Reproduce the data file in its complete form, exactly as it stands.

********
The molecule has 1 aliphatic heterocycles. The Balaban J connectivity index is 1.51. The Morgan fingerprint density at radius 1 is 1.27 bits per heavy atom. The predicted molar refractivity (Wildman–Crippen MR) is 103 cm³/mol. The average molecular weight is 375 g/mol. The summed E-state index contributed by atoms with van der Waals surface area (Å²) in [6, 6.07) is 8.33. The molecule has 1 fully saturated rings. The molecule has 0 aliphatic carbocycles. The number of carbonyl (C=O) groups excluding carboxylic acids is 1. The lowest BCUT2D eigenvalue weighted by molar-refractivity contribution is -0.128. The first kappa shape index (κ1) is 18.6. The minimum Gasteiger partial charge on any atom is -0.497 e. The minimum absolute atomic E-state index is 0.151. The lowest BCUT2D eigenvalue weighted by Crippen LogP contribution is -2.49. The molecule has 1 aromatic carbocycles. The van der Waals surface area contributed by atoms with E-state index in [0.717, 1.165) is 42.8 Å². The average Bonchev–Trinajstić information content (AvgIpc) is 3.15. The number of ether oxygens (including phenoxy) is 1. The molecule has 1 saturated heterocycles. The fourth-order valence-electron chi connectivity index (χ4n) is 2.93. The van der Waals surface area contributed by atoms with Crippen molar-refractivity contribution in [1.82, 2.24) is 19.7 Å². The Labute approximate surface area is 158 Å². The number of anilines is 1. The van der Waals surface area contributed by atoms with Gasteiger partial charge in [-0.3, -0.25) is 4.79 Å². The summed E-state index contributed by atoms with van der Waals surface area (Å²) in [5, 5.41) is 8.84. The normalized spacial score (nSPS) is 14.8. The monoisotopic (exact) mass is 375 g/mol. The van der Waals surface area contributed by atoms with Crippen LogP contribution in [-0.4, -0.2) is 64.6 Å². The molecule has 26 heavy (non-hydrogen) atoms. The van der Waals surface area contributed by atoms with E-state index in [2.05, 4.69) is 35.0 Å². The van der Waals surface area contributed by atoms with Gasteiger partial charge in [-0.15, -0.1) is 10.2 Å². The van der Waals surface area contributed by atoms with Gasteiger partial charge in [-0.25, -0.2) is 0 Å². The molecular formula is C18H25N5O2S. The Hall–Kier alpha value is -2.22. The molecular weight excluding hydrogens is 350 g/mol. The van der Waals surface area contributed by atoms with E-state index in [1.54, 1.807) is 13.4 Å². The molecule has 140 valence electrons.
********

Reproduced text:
The molecule has 1 aliphatic heterocycles. The Balaban J connectivity index is 1.51. The Morgan fingerprint density at radius 1 is 1.27 bits per heavy atom. The predicted molar refractivity (Wildman–Crippen MR) is 103 cm³/mol. The average molecular weight is 375 g/mol. The summed E-state index contributed by atoms with van der Waals surface area (Å²) in [6, 6.07) is 8.33. The molecule has 1 fully saturated rings. The molecule has 0 aliphatic carbocycles. The number of carbonyl (C=O) groups excluding carboxylic acids is 1. The lowest BCUT2D eigenvalue weighted by molar-refractivity contribution is -0.128. The first kappa shape index (κ1) is 18.6. The minimum Gasteiger partial charge on any atom is -0.497 e. The minimum absolute atomic E-state index is 0.151. The lowest BCUT2D eigenvalue weighted by Crippen LogP contribution is -2.49. The molecule has 1 aromatic carbocycles. The van der Waals surface area contributed by atoms with E-state index in [0.717, 1.165) is 42.8 Å². The average Bonchev–Trinajstić information content (AvgIpc) is 3.15. The number of ether oxygens (including phenoxy) is 1. The molecule has 1 saturated heterocycles. The fourth-order valence-electron chi connectivity index (χ4n) is 2.93. The van der Waals surface area contributed by atoms with Crippen molar-refractivity contribution in [1.82, 2.24) is 19.7 Å². The Labute approximate surface area is 158 Å². The number of anilines is 1. The van der Waals surface area contributed by atoms with Gasteiger partial charge in [-0.3, -0.25) is 4.79 Å². The summed E-state index contributed by atoms with van der Waals surface area (Å²) in [5, 5.41) is 8.84. The normalized spacial score (nSPS) is 14.8. The monoisotopic (exact) mass is 375 g/mol. The van der Waals surface area contributed by atoms with Crippen LogP contribution in [-0.4, -0.2) is 64.6 Å². The molecule has 26 heavy (non-hydrogen) atoms. The van der Waals surface area contributed by atoms with E-state index in [2.05, 4.69) is 35.0 Å². The van der Waals surface area contributed by atoms with Gasteiger partial charge in [-0.15, -0.1) is 10.2 Å². The van der Waals surface area contributed by atoms with Gasteiger partial charge in [-0.25, -0.2) is 0 Å². The molecular formula is C18H25N5O2S. The Hall–Kier alpha value is -2.22. The molecular weight excluding hydrogens is 350 g/mol. The van der Waals surface area contributed by atoms with E-state index in [1.54, 1.807) is 13.4 Å². The molecule has 140 valence electrons.